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17 May 2024

Sitka spruce plantations at Stobo Hope

Find out why the resurgence of Sitka spruce in upland areas of Scotland like Stobo Hope is a concern for wild places.

Sitka at Stobo Hope - Broughton Heights

^ Heather moorland in the Southern Uplands soon to be planted with Sitka spruce.

The Trust subscribes to the philosophy of ‘the right tree in the right place’, but for a well-used and simple slogan, this is not translating into action in many parts of Scotland.

There is concern - particularly among communities in the Southern Uplands such as Stobo Hope - about the spread of Sitka spruce plantations, what this means for the local landscape and biodiversity and whether this is how public money should be spent.

Impacts and hidden costs

Forestry plantations have their place in parts of Scotland and can be justified where they are providing home-grown timber to supply a UK market or contribute to UK exports, whilst being managed to high environmental and operational standards. However, as with other types of development that the Trust scrutinises for impacts on wild places, location and understanding the impact of a development on the local environment should be carefully considered.

Plantations change the quality of local landscapes. These are often densely planted monocultures with distinct edges, introducing uniformity into previously relatively natural landscapes. In addition, there are lesser seen losses and costs to this type of land use change. Plans often proceed without proper community consultation. In some cases, they also proceed without full knowledge of the extent of harm to the local environment.[1] There is also a lost opportunity when one type of land use change happens without consideration given to alternative land uses, such as what a restored upland landscape with a mosaic of natural woodland and blanket bog might have provided for carbon sequestration, soils and native species. This lost opportunity is also a future cost, borne by future generations.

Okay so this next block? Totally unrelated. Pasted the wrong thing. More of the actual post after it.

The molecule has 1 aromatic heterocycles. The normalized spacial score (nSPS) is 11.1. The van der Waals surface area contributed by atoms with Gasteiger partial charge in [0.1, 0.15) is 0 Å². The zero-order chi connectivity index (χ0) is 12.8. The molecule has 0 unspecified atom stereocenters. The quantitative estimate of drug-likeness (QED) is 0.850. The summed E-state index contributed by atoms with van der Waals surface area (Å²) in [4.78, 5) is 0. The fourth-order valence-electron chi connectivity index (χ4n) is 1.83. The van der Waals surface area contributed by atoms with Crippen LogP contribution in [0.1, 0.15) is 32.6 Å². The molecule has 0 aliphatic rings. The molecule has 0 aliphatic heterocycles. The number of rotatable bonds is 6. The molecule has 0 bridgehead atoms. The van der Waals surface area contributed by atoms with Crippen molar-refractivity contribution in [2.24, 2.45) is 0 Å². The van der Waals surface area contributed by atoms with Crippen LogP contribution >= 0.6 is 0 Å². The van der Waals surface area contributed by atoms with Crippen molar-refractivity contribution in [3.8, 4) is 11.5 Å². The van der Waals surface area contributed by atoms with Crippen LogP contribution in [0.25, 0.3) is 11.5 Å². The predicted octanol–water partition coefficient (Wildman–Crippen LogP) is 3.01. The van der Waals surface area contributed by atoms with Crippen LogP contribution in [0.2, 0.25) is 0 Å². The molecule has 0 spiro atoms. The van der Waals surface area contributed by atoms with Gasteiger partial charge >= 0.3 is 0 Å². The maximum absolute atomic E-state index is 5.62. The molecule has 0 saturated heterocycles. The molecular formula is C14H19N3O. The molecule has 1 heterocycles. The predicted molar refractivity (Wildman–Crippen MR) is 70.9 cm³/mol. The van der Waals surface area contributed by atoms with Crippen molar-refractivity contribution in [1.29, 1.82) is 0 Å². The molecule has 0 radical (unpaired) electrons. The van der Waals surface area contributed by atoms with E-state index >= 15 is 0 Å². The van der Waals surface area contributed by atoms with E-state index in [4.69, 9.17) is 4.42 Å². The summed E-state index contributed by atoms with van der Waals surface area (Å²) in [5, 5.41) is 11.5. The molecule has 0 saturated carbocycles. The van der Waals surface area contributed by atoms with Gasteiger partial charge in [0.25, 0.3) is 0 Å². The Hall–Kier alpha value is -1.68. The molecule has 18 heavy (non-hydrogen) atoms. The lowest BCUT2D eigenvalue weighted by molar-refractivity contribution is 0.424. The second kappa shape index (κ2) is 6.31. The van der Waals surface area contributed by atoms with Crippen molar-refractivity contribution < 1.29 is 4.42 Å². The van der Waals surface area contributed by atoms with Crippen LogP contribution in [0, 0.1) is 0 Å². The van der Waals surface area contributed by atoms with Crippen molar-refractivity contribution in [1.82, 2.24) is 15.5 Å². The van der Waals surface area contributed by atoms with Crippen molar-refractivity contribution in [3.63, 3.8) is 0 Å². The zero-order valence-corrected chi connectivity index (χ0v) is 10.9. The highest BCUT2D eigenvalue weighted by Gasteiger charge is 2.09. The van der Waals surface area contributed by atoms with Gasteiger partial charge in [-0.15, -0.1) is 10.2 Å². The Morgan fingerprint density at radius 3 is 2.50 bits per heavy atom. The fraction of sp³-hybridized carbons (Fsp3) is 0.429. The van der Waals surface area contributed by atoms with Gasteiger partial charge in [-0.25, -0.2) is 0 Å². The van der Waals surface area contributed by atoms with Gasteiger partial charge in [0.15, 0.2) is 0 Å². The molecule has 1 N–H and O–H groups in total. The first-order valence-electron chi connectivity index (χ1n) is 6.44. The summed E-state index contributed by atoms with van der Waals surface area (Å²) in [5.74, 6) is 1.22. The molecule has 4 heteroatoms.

Public money, in the form of forestry grants, is facilitating the expansion of Sitka spruce plantations in Scotland. Given the rate at which species and native habitats have been lost in the UK, we believe there is a stronger case for forestry grants to be aiding repaired ecosystem functioning of upland habitats by supporting native woodland creation schemes.[2]

Too many Sitka spruce plantations?

Data from the UK Government’s Forest Research unit shows that Scotland’s tree population is dominated by non-native commercial conifers, including Douglas Fir, Norway and Sitka spruce. Conifers account for 71% of Scotland’s trees, while the remainder are broadleaves, including ash, beech, birch, hazel and oak.[3] The State of Nature Report 2023 recognised that Sitka spruce is the ‘most frequently planted non-native commercial forestry species in Britain’ and is presenting a threat to neighbouring habitats through colonisation.

In the Southern Uplands, local communities are already living with a large share of Scotland’s commercial plantation schemes and applications for new spruce plantations persist. Examples in the Scottish Borders include Stobo Hope, Broughton Hope and Harrow Hope, which if all three schemes were approved would create near continuous forest cover across much of 14km2 or 1,400ha.

Sitka at Stobo Hope - John Buchan Way

^ John Buchan Way: This entire glen is to be planted with Sitka spruce.

The location and foreseen negative environmental impacts of creating a mainly Sitka spruce plantation on the scale envisaged at Stobo Hope has led a group of local people to challenge both Scottish Forestry’s decision to approve the Stobo Hope forestry scheme and the decision to award a £2 million grant for this scheme.[4]  Much of Stobo Hope is within a designated National Scenic Area and supports moorland species including Black grouse and Golden eagle. As a popular walking area, the hills provide recreational opportunities for locals and visitors alike.

Sitka at Stobo Hope - Broughton Heights^ Broughton Heights: These slopes are to be planted with Sitka spruce.

Despite the potential impacts to the landscape and native species, Scottish Forestry proceeded to approve the scheme and award the grant without an Environmental Impact Assessment. In April 2024, The Stobo Residents Action Group lodged a petition for Judicial Review with the Court of Session, Edinburgh.[5] This petition seeks to challenge the decision by Scottish Forestry in January 2024 to approve the Stobo Hope woodland creation scheme.[6]

Is carbon offsetting driving Scottish Forestry grant applications for Sitka spruce?